Monster’s 7 Warning Signs May Have Come Too Late

Is Monster becoming a Mini-ster?

That’s the kind of question that’s really meant to be a statement. No matter how you answer it, the predicate already tells us it’s going to be bad for the subject. No surprise, then, that Jason Buss posed it last week in the midst of offering “7 Warning Signs For Monster.com.”

It’s a sad litany of the ills that have befallen the once-mighty job board. The company that is synonymous with digital recruiting, is up for sale, or in the Wall Street speak used by CEO Sal Iannuzzi, it’s exploring “strategic alternatives.”

The company has retained financial advisers to help it with that exploring. The outcome could be almost anything from nothing to a partial divestiture to the outright sale that many think is the likely path. The only mystery there is who would buy.

Investment adviser Motley Fool says LinkedIn would be a perfect suitor. There may be fine Wall Street reasons why that might make sense. However, I can think of at least one good reason against it. Recruiters already are beginning to see LinkedIn as a job board, a pretty good one with a strong social component, but a job board nonetheless. And even though we now have two independent studies, using wholly different data, to tell us job boards deliver candidates that get hired and do it very well, they get no respect. By buying Monster, LinkedIn would confirm the suspicions and send recruiters looking for the next alternative.

One other interesting point. Buss notes: “Comscore shows Indeed.com leading the job search pack.” True enough when it comes to the job search traffic. But in overall careers and jobs focused traffic, LinkedIn beats everyone with 36.8 million uniques.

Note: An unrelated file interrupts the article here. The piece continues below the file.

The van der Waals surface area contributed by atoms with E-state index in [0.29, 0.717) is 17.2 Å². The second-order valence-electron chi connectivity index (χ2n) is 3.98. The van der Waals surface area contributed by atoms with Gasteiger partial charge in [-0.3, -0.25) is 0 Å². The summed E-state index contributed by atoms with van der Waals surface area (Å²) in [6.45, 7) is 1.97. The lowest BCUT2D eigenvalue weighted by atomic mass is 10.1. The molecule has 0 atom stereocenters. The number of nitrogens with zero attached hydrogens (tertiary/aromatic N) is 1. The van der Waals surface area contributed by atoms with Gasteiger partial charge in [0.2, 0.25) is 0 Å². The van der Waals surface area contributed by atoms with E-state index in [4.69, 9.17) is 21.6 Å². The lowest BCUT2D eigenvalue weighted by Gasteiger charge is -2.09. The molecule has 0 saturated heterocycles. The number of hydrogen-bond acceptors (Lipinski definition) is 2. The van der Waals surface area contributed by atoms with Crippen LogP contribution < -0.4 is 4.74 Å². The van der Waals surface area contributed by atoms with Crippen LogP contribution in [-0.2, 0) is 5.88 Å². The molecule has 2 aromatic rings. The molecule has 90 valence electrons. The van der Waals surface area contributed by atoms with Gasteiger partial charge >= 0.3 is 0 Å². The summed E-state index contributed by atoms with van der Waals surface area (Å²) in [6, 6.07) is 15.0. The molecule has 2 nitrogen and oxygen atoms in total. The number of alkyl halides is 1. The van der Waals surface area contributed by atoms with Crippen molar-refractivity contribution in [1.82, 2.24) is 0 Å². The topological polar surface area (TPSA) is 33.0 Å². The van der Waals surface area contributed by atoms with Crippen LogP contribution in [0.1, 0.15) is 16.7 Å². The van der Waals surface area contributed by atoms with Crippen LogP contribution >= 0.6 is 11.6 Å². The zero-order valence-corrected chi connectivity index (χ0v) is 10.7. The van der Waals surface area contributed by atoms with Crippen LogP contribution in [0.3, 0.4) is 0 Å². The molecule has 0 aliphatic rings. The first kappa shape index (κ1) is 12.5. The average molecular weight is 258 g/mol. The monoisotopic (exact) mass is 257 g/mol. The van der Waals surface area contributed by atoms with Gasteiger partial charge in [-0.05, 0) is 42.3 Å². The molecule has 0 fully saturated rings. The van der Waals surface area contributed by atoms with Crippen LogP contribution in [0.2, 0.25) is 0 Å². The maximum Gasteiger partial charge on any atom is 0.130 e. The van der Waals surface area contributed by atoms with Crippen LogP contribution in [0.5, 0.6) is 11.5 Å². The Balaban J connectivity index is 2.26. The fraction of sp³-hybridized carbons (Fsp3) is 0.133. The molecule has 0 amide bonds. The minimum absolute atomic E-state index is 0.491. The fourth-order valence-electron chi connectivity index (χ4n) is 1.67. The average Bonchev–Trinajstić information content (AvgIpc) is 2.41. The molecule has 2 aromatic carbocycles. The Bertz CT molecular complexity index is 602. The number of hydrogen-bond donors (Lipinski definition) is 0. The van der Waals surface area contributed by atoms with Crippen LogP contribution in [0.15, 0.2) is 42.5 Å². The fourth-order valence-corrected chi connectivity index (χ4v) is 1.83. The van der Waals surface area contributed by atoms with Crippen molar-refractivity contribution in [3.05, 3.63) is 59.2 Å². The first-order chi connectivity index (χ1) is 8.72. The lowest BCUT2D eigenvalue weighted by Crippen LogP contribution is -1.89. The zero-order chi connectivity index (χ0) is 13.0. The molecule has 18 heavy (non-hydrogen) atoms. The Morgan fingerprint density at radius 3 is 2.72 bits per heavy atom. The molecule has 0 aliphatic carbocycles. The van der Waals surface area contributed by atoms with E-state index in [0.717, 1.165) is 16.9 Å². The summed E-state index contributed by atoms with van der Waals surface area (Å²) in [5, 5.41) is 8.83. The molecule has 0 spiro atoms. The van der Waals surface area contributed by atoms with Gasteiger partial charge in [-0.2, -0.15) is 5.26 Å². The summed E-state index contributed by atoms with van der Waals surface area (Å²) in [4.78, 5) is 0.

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(Attention data geeks: the Comscore numbers represent unduplicated uniques, and the job search number for Indeed is smaller than what the chart shows, since the latter counts visitors to other parts of Indeed besides job searching.)

John Zappe

John Zappe is contributing editor of ERE.net, and the former editor of the now closed Fordyce Letter. John was a newspaper reporter and editor until his geek gene lead him to launch his first website in 1994. He developed and managed online newspaper employment sites and sold advertising services to recruiters and employers. 

Besides writing for ERE, John consults with staffing firms and employment agencies, providing content and managing their social media programs. He also works with organizations and businesses to assist with audience development and marketing. In his spare time  he can be found hiking in the California mountains or competing in canine agility and obedience competitions.

You can contact him by clicking here.